Character Bios
 
What it is: Files on major protagonists and antagonists with pictures of them and descriptions of everything you need to know, usually 2-3 pages long each.
 
When you'll use it: Every time you need to reference a protagonist or antagonist's past or are unsure of who they will react in a situation
 
Everybody: Create a subfolder titled "Characters" and save each file as the character's name as it appears in the story. For example maybe your character is named Michael Jones but in the story he's called Ghost. If so, save it as his nickname, or "Ghost.doc"
 
Digifiles: In this subfolder put numbers in front of the characters in order  of most usage. The main protagonist is 01_, if there is a secondary protagonist present for almost all the story he/she gets 02_ and the antagonist gets 03_, and from there order them from most frequently used to least.
 
Hard Copiers: Print them out and make sure their names are clearly a the top. Order them with the protagonist first, secondary protagonist second, antagonist third, and then in order of usage. Punch holes in them and place them directly behind your outline in your binder. At this point some you may want to get those sticky tabs that are neon designed to mark textbooks. Use them to quickly locate the character bios and other files you'll need.

 
Stat Sheets For Secondary Characters

What it is: Like character bios these are short 1 page descriptions without pictures of secondary characters who appear frequently and impact a plot point.
 
When you'll use it: When secondary characters appear and you need to describe them or craft their actions based off personality.
 
Everybody: Create a subfolder within your Characters subfolder and call it Secondaries. 
 
Digifiles As you did with the character Bios, number them in order of usage. 
 
Hard Copiers: Print them out and make sure the character name is clearly visible, order them again in terms of usage, and use any a sticky label. You probably just need one for this section, if any character requires their own marking why aren't they a protagonist or antagonist?

 

Without organizing your character bios and stat sheets, finding them is as easy as finding Aubrey Beardsley in under 5 seconds. Can you do it?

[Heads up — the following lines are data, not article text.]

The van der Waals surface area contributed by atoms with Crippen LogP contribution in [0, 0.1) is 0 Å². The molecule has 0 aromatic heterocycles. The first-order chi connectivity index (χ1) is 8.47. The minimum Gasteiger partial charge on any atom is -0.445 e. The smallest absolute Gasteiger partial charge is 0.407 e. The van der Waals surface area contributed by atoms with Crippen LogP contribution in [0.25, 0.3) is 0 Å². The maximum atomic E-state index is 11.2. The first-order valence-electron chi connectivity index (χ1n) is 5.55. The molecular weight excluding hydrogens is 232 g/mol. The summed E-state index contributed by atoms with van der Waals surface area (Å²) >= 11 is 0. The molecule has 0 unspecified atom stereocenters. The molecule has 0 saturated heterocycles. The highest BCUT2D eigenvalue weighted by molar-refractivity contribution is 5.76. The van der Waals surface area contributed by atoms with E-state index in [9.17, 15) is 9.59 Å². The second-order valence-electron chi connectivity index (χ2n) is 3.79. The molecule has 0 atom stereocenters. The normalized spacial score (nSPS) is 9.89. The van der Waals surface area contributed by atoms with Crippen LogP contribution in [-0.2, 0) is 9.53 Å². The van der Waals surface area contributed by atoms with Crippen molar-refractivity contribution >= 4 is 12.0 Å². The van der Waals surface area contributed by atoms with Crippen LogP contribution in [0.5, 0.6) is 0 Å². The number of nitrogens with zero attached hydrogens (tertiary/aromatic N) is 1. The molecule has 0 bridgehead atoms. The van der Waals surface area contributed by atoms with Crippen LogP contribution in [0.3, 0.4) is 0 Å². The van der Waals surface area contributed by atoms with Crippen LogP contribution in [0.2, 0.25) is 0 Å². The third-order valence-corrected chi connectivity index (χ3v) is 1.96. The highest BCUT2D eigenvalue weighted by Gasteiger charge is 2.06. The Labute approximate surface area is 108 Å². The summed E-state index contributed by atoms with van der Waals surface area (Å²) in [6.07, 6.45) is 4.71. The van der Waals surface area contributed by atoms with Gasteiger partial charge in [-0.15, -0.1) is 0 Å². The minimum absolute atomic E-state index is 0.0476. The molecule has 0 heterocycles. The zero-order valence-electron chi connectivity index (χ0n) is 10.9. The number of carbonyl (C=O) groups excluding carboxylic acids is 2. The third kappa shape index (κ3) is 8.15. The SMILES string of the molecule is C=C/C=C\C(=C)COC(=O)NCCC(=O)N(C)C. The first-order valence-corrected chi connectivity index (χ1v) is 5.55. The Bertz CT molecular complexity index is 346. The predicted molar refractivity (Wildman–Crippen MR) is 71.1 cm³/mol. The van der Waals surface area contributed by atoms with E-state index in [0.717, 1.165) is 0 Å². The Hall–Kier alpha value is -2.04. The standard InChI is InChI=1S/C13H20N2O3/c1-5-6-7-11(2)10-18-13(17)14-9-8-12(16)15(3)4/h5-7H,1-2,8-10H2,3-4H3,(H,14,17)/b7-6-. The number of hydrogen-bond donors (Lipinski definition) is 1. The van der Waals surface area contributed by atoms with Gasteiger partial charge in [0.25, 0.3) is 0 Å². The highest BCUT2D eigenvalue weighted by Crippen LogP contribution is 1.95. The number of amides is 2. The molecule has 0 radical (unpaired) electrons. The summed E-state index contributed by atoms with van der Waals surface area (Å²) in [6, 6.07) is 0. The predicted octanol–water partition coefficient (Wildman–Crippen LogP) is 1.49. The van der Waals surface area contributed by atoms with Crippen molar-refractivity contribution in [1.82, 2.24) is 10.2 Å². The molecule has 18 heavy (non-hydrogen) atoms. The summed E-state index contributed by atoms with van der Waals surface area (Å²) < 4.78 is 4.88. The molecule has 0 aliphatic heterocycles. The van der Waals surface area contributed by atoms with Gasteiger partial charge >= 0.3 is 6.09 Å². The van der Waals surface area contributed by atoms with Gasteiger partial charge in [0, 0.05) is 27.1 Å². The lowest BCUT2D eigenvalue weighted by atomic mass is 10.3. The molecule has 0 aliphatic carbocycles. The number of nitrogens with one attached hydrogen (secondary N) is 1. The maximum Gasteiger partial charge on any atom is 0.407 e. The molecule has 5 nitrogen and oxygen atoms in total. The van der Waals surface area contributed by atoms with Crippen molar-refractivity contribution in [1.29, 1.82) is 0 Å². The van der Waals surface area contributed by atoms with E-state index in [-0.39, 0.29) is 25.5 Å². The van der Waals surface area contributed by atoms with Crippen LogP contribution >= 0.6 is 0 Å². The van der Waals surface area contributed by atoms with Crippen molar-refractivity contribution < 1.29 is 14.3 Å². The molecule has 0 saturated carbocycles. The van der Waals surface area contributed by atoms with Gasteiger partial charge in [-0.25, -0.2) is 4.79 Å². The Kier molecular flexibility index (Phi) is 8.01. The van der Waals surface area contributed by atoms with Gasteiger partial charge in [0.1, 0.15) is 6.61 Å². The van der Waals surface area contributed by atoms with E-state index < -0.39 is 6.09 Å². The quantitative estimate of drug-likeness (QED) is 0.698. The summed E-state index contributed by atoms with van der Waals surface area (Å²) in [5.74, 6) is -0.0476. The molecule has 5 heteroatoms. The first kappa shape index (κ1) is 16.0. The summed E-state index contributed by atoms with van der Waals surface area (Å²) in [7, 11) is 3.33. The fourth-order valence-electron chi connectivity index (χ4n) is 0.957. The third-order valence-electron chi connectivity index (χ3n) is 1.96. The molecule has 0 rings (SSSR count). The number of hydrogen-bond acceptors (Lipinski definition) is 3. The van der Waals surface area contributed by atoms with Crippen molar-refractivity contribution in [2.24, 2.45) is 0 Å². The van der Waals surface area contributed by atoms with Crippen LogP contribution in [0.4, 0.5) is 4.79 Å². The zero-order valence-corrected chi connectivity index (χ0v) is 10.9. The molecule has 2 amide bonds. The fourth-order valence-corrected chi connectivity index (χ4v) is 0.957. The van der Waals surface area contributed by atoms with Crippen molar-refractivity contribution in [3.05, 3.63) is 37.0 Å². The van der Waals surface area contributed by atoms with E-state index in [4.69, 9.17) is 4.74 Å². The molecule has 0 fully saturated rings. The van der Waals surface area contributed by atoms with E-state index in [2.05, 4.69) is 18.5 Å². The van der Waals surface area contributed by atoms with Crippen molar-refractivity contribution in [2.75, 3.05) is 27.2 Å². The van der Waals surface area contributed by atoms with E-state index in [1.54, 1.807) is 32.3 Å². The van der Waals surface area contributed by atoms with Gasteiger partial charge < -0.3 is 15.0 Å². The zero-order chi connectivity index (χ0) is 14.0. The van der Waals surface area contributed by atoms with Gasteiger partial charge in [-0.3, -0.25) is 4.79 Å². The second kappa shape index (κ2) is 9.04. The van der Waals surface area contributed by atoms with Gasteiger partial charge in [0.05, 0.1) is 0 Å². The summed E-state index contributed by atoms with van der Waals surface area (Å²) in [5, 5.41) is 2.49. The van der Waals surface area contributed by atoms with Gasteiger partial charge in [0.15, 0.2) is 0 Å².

Research Fact Sheets

What it is: Sheets with headings of various things you needed to research, ordered as they appear in the story. You should have one for active research (things that affect plot) and one for passive (things that set the scene or aid character development).
 
When you'll use it: When you write and also during the editing process.
 
Everybody: Place these in the novel subfolder in My Documents. Label them "PROJECT_Research_Active.doc" and "PROJECT_Research_Passive.doc." Note that on your marked outline each research point should be noted and defined as active or passive to make searching easier. 
 
Digifiles:Place 03A_ in front of the active and 03B_ in front of the passive. You can even create a marked outline with the research notes at the bottom. Create bookmark links between the research notations on the outline and their entry below for quick reference. Don't forget to link back to the outline to make going back and forth easier. See 101 Supplementals for how to do this.
 
Hard Copiers: Print them out, punch holes in them, and staple the active pages together and the passive pages together. Place them behind the character stat sheets and in front of the summary. Use just one sticky tab per section (if using them) to mark the active section and passive section.

 
There, now you're done and ready to write. Whether you like it all on the computer or all in hand you have what you need, organized. Hard copiers need to remember that any change to the outline or summary can be written down on the pages, but later you must alter the digital copy.



Bonus cool points if your binder looks like this


  
 

That's it, you're ready to write. Got me? GO WRITE! The next three sections of the 101: 3- series can be done before writing, or when you start, but always come at the beginning, never wait until after you've written your first draft or you're slightly fucked. So go ahead and start, just remember the next three lessons should come before you write chapter four. try to do each after writing a chapter to space them out. Good luck!